Leading the Charge
The wounds and challenges faced by these vets are the same as those of their predecessors. But the mind-set? Not so much. These young men and women, who can communicate with their families and friends even during active duty via cell phones and the Internet, are more likely to seek community online than at the local VFW hall once they get home.
“The goal of the Wounded Warrior Project is really to work on healing mind, body and spirit for people that have been injured either physically or spiritually or mentally in the conflicts in Iraq and Afghanistan,” Melia explains. “Our mission is specific to the younger vets. It’s not that we don’t have any real affinity for the other generations of warriors out there, but we felt that there was a big generational gap between the Vietnam-era veterans and these folks, and that they needed a different kind of organization to serve their needs.
“This is very much the MySpace, Facebook, YouTube generation,” Melia adds. “Their needs are very different. They communicate differently; they interact differently. We often ask these folks, ‘Hey, why don’t we do a conference call,’ and they look at us like we’re crazy and say, ‘We don’t do conference calls; can we [e-chat], or can we get on a MySpace page?’”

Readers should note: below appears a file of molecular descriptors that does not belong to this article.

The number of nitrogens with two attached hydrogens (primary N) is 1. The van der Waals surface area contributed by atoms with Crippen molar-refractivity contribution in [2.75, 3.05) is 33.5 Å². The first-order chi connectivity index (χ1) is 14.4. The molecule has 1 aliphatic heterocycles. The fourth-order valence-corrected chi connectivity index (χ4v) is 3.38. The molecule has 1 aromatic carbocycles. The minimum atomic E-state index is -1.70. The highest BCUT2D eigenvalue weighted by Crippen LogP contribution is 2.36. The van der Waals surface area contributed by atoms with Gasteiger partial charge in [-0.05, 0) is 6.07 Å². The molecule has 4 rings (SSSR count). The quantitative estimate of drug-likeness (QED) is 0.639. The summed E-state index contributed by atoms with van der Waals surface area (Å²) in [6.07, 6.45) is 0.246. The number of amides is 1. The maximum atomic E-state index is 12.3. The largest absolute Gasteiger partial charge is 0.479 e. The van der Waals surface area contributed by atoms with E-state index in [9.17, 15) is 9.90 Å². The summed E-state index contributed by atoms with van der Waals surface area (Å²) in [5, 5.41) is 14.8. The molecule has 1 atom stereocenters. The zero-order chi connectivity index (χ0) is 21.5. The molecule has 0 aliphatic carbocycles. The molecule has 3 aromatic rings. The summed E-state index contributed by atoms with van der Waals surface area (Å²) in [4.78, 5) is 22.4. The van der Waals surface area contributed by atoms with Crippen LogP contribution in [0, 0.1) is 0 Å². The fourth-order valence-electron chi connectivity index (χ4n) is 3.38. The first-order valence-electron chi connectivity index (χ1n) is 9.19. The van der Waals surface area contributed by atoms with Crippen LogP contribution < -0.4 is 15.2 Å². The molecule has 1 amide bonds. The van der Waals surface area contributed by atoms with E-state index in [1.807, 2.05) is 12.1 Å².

(Many WWP staffers themselves are young, wounded vets who represent the organization’s constituency because they are the organization’s constituency.)
Melia recognizes that interacting with these vets, many of whom are still in their 20s when they return home, is different than even what he’s used to. Which explains why WWP is a different kind of organization. Call it, as Melia does, “the fresh face of veterans service.” And just as the organization’s approach to communication and service delivery is different, so, too, is its approach to fundraising.
Related story: Tips From John Melia, Wounded Warrior Project